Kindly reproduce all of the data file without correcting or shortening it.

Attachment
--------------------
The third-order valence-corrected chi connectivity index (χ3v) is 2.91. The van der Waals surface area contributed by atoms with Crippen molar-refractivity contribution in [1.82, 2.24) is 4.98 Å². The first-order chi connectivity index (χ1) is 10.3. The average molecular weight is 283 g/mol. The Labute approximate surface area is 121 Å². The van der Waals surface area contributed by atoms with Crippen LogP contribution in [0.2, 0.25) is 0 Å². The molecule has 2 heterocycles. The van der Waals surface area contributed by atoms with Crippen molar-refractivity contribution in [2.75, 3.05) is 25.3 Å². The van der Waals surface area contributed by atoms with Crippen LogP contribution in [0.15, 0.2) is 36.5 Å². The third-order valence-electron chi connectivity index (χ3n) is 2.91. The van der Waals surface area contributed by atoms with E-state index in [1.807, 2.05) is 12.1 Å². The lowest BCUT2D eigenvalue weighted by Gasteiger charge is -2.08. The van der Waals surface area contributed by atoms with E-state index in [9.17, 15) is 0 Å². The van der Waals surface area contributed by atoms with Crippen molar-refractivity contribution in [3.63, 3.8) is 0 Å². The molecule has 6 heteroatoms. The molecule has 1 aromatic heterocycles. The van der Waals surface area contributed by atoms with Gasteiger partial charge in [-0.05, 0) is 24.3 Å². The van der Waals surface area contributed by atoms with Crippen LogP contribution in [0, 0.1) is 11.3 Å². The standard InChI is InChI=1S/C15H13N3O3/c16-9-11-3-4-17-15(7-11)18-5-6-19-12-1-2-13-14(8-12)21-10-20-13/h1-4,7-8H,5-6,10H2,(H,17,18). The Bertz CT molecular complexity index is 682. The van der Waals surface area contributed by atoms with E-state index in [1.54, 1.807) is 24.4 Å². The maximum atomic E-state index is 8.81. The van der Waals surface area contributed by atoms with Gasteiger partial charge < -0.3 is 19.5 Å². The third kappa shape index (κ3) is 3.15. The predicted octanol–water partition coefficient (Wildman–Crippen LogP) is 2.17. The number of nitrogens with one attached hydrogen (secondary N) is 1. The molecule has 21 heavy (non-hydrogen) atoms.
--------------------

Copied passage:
The third-order valence-corrected chi connectivity index (χ3v) is 2.91. The van der Waals surface area contributed by atoms with Crippen molar-refractivity contribution in [1.82, 2.24) is 4.98 Å². The first-order chi connectivity index (χ1) is 10.3. The average molecular weight is 283 g/mol. The Labute approximate surface area is 121 Å². The van der Waals surface area contributed by atoms with Crippen LogP contribution in [0.2, 0.25) is 0 Å². The molecule has 2 heterocycles. The van der Waals surface area contributed by atoms with Crippen molar-refractivity contribution in [2.75, 3.05) is 25.3 Å². The van der Waals surface area contributed by atoms with Crippen LogP contribution in [0.15, 0.2) is 36.5 Å². The third-order valence-electron chi connectivity index (χ3n) is 2.91. The van der Waals surface area contributed by atoms with E-state index in [1.807, 2.05) is 12.1 Å². The lowest BCUT2D eigenvalue weighted by Gasteiger charge is -2.08. The van der Waals surface area contributed by atoms with E-state index in [9.17, 15) is 0 Å². The van der Waals surface area contributed by atoms with Crippen molar-refractivity contribution in [3.63, 3.8) is 0 Å². The molecule has 6 heteroatoms. The molecule has 1 aromatic heterocycles. The van der Waals surface area contributed by atoms with Gasteiger partial charge in [-0.05, 0) is 24.3 Å². The van der Waals surface area contributed by atoms with Crippen LogP contribution in [0, 0.1) is 11.3 Å². The standard InChI is InChI=1S/C15H13N3O3/c16-9-11-3-4-17-15(7-11)18-5-6-19-12-1-2-13-14(8-12)21-10-20-13/h1-4,7-8H,5-6,10H2,(H,17,18). The Bertz CT molecular complexity index is 682. The van der Waals surface area contributed by atoms with E-state index in [1.54, 1.807) is 24.4 Å². The maximum atomic E-state index is 8.81. The van der Waals surface area contributed by atoms with Gasteiger partial charge < -0.3 is 19.5 Å². The third kappa shape index (κ3) is 3.15. The predicted octanol–water partition coefficient (Wildman–Crippen LogP) is 2.17. The number of nitrogens with one attached hydrogen (secondary N) is 1. The molecule has 21 heavy (non-hydrogen) atoms.